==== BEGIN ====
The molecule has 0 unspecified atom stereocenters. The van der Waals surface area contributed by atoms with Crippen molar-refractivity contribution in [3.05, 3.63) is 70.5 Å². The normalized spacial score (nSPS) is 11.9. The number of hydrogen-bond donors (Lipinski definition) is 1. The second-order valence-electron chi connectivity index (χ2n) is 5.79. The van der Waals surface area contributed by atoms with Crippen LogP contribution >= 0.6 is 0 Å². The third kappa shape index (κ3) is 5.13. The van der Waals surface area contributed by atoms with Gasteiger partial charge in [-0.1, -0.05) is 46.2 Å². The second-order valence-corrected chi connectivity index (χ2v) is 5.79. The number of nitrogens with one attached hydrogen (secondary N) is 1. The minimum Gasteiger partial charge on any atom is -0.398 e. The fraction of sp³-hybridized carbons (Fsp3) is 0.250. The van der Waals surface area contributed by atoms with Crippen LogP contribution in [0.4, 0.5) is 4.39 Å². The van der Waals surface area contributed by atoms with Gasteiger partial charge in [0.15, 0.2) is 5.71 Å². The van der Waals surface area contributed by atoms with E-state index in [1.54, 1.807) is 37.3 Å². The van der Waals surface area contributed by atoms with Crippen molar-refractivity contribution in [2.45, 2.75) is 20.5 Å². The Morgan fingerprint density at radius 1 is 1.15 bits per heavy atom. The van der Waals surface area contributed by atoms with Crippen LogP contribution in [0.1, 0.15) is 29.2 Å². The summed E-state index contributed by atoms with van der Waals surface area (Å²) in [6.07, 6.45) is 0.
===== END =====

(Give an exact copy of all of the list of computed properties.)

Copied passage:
The molecule has 0 unspecified atom stereocenters. The van der Waals surface area contributed by atoms with Crippen molar-refractivity contribution in [3.05, 3.63) is 70.5 Å². The normalized spacial score (nSPS) is 11.9. The number of hydrogen-bond donors (Lipinski definition) is 1. The second-order valence-electron chi connectivity index (χ2n) is 5.79. The van der Waals surface area contributed by atoms with Crippen LogP contribution >= 0.6 is 0 Å². The third kappa shape index (κ3) is 5.13. The van der Waals surface area contributed by atoms with Gasteiger partial charge in [-0.1, -0.05) is 46.2 Å². The second-order valence-corrected chi connectivity index (χ2v) is 5.79. The number of nitrogens with one attached hydrogen (secondary N) is 1. The minimum Gasteiger partial charge on any atom is -0.398 e. The fraction of sp³-hybridized carbons (Fsp3) is 0.250. The van der Waals surface area contributed by atoms with Crippen LogP contribution in [0.4, 0.5) is 4.39 Å². The van der Waals surface area contributed by atoms with Gasteiger partial charge in [0.15, 0.2) is 5.71 Å². The van der Waals surface area contributed by atoms with E-state index in [1.54, 1.807) is 37.3 Å². The van der Waals surface area contributed by atoms with Crippen molar-refractivity contribution in [2.45, 2.75) is 20.5 Å². The Morgan fingerprint density at radius 1 is 1.15 bits per heavy atom. The van der Waals surface area contributed by atoms with Crippen LogP contribution in [0.1, 0.15) is 29.2 Å². The summed E-state index contributed by atoms with van der Waals surface area (Å²) in [6.07, 6.45) is 0.